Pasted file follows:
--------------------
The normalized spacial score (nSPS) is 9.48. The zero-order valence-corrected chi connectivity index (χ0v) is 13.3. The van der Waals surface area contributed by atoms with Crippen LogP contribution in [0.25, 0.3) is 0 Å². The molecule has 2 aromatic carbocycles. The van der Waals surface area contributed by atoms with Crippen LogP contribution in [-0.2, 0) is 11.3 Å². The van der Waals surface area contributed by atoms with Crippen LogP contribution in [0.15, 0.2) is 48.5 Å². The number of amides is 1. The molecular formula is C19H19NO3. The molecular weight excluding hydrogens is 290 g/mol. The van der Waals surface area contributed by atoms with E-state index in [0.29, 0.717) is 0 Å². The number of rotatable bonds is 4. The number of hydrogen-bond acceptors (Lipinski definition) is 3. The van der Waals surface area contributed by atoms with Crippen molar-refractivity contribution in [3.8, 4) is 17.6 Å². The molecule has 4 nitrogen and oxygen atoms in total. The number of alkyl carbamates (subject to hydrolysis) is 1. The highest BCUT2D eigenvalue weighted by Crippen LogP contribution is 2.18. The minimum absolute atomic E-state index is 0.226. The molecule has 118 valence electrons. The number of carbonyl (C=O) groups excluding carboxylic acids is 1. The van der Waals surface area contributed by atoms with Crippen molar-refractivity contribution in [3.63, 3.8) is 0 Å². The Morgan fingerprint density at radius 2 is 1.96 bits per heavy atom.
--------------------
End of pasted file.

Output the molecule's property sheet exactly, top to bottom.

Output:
The normalized spacial score (nSPS) is 9.48. The zero-order valence-corrected chi connectivity index (χ0v) is 13.3. The van der Waals surface area contributed by atoms with Crippen LogP contribution in [0.25, 0.3) is 0 Å². The molecule has 2 aromatic carbocycles. The van der Waals surface area contributed by atoms with Crippen LogP contribution in [-0.2, 0) is 11.3 Å². The van der Waals surface area contributed by atoms with Crippen LogP contribution in [0.15, 0.2) is 48.5 Å². The number of amides is 1. The molecular formula is C19H19NO3. The molecular weight excluding hydrogens is 290 g/mol. The van der Waals surface area contributed by atoms with E-state index in [0.29, 0.717) is 0 Å². The number of rotatable bonds is 4. The number of hydrogen-bond acceptors (Lipinski definition) is 3. The van der Waals surface area contributed by atoms with Crippen molar-refractivity contribution in [3.8, 4) is 17.6 Å². The molecule has 4 nitrogen and oxygen atoms in total. The number of alkyl carbamates (subject to hydrolysis) is 1. The highest BCUT2D eigenvalue weighted by Crippen LogP contribution is 2.18. The minimum absolute atomic E-state index is 0.226. The molecule has 118 valence electrons. The number of carbonyl (C=O) groups excluding carboxylic acids is 1. The van der Waals surface area contributed by atoms with Crippen molar-refractivity contribution in [3.63, 3.8) is 0 Å². The Morgan fingerprint density at radius 2 is 1.96 bits per heavy atom.